Monday, September 24, 2007

Vote Urban Science Adventures ! (c) as your favorite science blog

Hey there,

The Scientist magazine is accepting nominations for favorite life science blog. Vote this blog as your favorite life science blog and help spread the word about this blog to others!

Thanks so much.

Friday, September 21, 2007

Two scoops please. Arctic Ice is melting, too!

Related to yesterday's post, The North Pole is melting, too. This is very said. I hope there's enough of it left to celebrate International Polar Year until March 2009, when it ends. If you thought those heart-breaking pictures of the polar bears swimming and dying were's sure to get worse.

Thursday, September 20, 2007

Antarctic Ice: hurry up and get a scoop before it's gone!

2007 is International Polar Year celebrating the beautiful, complex, and woefully not-fully comprehended ecosystem of the the Poles. But unfortunately our planet's largest continent and most frozen land mass is loosing its character. Antarctic snow is melting as reported by LiveScience, the matter of climate change is altering our entire planet and the most unique ecosystem.

Saturday, September 15, 2007

More Cute Stuff

Okay, I like small rodents - microtines to be exact. Why? Well, because I've worked with them for nearly ten years. So, I couldn't help but share this with you all - the British Vole Appreciation Society. I've worked with meadow voles and prairie voles, so I'm quite partial.

Also, the Missouri Department has a blog now - Fresh Afield. I thought I had a blogroll, but I don't. Sorry about that. I'll add one and include MDC's blog in the line up.

Keep having fun outside!

Tuesday, September 11, 2007

Urban Wildlife Watch - Coyotes

Coyotes conjure up a lot of different images: Wil E Coyote of Looney Toons or evil bandits that attack sheep and other livestock. But the Coyote, scientific name Canis latrans, are a mixed bag. We typically think of predators species like coyotes as living in rural or big open area nature areas (like pasture ranges, national parks, deserts) but they are capable of living in almost any environment. Coyotes have made a tremendous comeback and populations are spreading far and wide. But interestingly coyote populations don't grow as well when their ranges overlap with wolves - a bigger, badder predator. Coyotes live everywhere, throughout the entire North American continent. They even live in cities, and are sometimes regarded as a nuisance. They are opportunistic. They are great hunters, but they will scavenge a cheap or free meal like trash, road kill, or unsuspecting family pets.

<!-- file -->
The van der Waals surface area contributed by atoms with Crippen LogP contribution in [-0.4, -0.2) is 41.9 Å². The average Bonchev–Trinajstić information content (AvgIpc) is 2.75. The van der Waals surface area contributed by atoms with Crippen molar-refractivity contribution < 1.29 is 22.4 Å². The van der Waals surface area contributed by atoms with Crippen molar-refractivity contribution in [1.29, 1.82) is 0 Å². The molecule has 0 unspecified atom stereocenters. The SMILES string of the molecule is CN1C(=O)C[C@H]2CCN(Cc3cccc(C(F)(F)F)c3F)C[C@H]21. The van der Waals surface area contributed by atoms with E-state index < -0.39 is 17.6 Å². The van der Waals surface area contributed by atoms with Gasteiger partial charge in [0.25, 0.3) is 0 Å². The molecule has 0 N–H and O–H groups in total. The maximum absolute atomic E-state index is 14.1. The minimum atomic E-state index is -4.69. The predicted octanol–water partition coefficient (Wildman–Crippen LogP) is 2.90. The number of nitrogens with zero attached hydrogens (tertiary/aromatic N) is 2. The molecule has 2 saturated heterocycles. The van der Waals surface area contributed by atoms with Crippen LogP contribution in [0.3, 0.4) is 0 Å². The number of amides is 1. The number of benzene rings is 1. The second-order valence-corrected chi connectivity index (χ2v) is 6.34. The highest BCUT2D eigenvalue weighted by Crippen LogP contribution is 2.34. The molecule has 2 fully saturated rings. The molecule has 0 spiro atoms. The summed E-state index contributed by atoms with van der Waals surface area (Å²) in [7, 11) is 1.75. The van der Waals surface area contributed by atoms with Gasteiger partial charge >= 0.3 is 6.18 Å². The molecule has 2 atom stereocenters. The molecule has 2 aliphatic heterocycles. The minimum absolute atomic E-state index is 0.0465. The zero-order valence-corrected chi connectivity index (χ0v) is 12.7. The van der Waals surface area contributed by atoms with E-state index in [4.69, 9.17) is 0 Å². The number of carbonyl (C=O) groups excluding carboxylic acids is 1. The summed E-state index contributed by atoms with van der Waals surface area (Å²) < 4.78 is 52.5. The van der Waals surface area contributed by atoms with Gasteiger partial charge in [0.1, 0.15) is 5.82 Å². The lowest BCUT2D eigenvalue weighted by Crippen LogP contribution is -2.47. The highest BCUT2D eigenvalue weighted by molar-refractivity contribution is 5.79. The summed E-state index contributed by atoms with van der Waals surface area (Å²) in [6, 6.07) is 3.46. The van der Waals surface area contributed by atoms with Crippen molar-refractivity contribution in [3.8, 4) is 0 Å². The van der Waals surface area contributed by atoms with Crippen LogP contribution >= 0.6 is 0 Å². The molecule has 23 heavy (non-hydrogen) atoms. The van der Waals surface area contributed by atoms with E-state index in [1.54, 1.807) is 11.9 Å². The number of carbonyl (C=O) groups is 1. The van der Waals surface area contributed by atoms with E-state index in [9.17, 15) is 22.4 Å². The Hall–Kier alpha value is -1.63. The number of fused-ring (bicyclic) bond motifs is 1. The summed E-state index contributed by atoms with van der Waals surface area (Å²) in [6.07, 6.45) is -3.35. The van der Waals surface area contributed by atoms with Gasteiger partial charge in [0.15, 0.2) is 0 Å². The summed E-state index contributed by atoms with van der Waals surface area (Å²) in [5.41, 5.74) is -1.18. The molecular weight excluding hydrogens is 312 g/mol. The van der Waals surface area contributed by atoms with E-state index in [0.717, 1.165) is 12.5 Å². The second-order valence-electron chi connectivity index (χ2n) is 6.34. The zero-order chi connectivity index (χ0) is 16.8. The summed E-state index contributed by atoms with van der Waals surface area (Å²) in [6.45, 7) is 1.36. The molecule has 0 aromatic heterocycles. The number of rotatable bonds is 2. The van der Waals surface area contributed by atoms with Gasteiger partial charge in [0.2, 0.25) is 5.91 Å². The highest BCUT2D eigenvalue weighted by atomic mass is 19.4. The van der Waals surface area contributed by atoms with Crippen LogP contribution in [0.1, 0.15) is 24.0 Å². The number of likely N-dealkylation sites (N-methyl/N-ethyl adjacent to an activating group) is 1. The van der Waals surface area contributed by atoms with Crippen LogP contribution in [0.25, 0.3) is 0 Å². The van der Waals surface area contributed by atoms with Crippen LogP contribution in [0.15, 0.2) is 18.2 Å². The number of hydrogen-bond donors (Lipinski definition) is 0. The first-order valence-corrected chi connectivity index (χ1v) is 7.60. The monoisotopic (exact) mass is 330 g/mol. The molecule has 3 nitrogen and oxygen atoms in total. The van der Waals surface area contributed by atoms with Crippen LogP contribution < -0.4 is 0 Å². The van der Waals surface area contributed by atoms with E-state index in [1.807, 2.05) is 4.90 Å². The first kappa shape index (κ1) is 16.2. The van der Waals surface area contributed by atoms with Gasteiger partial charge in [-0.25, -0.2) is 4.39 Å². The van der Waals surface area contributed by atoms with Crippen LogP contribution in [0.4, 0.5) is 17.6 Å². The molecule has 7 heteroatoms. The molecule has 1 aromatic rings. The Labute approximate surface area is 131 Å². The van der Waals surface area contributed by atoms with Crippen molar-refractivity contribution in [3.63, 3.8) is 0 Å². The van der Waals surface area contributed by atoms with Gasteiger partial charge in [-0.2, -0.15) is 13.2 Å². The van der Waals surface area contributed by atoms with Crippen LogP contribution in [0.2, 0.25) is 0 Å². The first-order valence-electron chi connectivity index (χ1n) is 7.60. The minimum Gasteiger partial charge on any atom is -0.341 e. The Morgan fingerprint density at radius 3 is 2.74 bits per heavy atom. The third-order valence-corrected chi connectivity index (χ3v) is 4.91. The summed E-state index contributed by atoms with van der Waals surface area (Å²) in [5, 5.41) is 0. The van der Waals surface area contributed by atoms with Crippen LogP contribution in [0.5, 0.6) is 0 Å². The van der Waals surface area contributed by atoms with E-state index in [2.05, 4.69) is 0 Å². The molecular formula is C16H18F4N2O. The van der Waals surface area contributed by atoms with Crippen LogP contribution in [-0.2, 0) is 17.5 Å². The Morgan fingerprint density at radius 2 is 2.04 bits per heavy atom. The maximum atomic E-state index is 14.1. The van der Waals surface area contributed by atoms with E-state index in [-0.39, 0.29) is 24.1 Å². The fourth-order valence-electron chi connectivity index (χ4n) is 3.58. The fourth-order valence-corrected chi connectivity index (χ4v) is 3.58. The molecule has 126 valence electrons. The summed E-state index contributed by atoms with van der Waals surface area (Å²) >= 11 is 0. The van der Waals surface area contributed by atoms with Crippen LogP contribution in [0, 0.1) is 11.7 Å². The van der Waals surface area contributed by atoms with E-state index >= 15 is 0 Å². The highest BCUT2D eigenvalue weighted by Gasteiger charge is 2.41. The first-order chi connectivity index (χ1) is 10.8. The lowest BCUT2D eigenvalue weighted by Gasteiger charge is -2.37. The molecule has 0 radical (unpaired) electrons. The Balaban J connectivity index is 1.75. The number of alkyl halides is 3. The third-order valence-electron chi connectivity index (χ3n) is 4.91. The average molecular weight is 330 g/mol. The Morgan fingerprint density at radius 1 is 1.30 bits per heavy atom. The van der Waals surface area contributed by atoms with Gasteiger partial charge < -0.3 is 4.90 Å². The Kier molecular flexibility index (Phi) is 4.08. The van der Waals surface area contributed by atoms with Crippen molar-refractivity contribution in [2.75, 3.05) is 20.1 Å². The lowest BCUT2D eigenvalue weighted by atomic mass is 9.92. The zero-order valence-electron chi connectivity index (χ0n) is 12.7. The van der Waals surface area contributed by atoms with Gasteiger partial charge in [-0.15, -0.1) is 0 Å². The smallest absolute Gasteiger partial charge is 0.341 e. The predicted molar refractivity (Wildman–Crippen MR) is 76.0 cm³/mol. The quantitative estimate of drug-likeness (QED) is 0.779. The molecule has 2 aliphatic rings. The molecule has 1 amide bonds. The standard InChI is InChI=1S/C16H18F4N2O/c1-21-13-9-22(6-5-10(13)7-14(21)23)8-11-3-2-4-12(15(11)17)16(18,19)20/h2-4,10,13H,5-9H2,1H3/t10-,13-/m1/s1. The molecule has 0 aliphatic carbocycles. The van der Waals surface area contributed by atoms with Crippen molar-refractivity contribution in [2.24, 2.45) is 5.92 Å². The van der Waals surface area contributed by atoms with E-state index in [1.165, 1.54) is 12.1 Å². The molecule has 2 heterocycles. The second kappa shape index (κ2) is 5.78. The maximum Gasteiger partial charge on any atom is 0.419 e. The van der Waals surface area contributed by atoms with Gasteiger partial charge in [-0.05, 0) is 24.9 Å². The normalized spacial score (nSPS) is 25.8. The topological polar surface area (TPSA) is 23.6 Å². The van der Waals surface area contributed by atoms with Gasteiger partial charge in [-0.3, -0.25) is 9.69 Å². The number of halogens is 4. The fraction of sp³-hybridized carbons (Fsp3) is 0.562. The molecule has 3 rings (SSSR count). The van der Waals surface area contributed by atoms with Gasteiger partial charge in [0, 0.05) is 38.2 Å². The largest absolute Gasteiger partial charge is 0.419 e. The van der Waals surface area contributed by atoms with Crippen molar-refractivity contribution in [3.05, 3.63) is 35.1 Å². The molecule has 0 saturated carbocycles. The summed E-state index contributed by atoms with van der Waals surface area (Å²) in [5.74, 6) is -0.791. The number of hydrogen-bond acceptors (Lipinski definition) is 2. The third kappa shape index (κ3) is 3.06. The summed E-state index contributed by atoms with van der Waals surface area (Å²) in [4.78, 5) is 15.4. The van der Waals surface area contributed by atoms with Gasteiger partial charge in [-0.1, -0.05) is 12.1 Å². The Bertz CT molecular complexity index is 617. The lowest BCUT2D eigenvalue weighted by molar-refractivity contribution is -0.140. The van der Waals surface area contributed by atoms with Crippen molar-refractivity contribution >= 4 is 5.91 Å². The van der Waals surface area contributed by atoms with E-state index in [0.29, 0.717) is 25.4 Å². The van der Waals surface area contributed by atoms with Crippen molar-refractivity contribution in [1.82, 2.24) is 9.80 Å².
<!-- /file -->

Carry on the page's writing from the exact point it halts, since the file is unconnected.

Even in very large, dense urban areas coyotes can survive - well. You may have even have seen one. Doubt it? Although, coyotes look alot like German shepards, there are some differnces. For one, coyotes are much smaller. In fact, coyotes usually weight only 35-40 pounds. Second, coyotes are pretty much light in color all over - a mix of grizzled gray and buff; they don't typically have a dark colored back like most German shepards. But one of the best ways you can you tell the difference between a coyote and dog is to look very closely at how it runs. When a coyote runs, its tail sticks out straight so that the tail is not curled or curved. Second, the tip of the coyote's tail is black. German shepards are not only bigger, but have a curved tail and the tip of the tail is buff color.

Keep your eyes open for these 'top predators' in your neighborhood. But be careful. Never attempt to pet or approach any wild animal, especially a smart predator like the coyote. And keep your pets safe and avoid leaving unsued pet food (or any food) out. Remember, coyotes are in the dog family - so being wild animals, they are likely to carry dog diseases that could make your family pets very ill. Plus, it's best to see these great animals from afar.
photo credit:

Keep having Urban Science Adventures! (c)

Sunday, September 09, 2007

Cool science articles I wanted to share

Okay, these are some really cool science articles - about everything from hunting eels to mental health, to environmentalism.

Check them out!

Moray eels
Diversity & the U.S. Environmentalism Movement
The Cause & Cure of Nail biting
Schizophrenia Genes may also provide developmental advantages

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